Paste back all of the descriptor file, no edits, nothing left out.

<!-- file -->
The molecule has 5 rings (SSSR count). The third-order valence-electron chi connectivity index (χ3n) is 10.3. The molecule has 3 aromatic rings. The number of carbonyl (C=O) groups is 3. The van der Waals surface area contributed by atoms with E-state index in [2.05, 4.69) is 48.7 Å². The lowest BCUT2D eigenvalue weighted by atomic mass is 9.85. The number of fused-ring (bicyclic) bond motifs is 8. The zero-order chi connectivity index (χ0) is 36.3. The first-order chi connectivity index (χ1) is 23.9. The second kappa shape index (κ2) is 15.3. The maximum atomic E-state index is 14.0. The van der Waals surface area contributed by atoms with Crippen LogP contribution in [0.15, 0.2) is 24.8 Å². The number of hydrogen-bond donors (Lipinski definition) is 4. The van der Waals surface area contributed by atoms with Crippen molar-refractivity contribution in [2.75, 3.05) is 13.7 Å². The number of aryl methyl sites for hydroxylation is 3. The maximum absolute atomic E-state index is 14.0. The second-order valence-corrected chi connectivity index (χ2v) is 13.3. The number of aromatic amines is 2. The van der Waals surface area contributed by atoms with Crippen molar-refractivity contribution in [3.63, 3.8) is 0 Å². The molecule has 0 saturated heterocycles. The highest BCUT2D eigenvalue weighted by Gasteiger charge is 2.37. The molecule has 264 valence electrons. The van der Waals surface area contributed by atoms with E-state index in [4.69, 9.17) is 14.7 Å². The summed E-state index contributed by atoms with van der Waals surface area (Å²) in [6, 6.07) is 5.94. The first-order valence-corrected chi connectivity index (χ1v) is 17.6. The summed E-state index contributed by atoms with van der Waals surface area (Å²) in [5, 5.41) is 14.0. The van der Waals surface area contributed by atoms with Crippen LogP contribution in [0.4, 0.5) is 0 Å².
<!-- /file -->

The molecule has 5 rings (SSSR count). The third-order valence-electron chi connectivity index (χ3n) is 10.3. The molecule has 3 aromatic rings. The number of carbonyl (C=O) groups is 3. The van der Waals surface area contributed by atoms with E-state index in [2.05, 4.69) is 48.7 Å². The lowest BCUT2D eigenvalue weighted by atomic mass is 9.85. The number of fused-ring (bicyclic) bond motifs is 8. The zero-order chi connectivity index (χ0) is 36.3. The first-order chi connectivity index (χ1) is 23.9. The second kappa shape index (κ2) is 15.3. The maximum atomic E-state index is 14.0. The van der Waals surface area contributed by atoms with Crippen LogP contribution in [0.15, 0.2) is 24.8 Å². The number of hydrogen-bond donors (Lipinski definition) is 4. The van der Waals surface area contributed by atoms with Crippen molar-refractivity contribution in [2.75, 3.05) is 13.7 Å². The number of aryl methyl sites for hydroxylation is 3. The maximum absolute atomic E-state index is 14.0. The second-order valence-corrected chi connectivity index (χ2v) is 13.3. The number of aromatic amines is 2. The van der Waals surface area contributed by atoms with Crippen molar-refractivity contribution in [3.63, 3.8) is 0 Å². The molecule has 0 saturated heterocycles. The highest BCUT2D eigenvalue weighted by Gasteiger charge is 2.37. The molecule has 264 valence electrons. The van der Waals surface area contributed by atoms with E-state index in [4.69, 9.17) is 14.7 Å². The summed E-state index contributed by atoms with van der Waals surface area (Å²) in [6, 6.07) is 5.94. The first-order valence-corrected chi connectivity index (χ1v) is 17.6. The summed E-state index contributed by atoms with van der Waals surface area (Å²) in [5, 5.41) is 14.0. The van der Waals surface area contributed by atoms with Crippen LogP contribution in [0.4, 0.5) is 0 Å².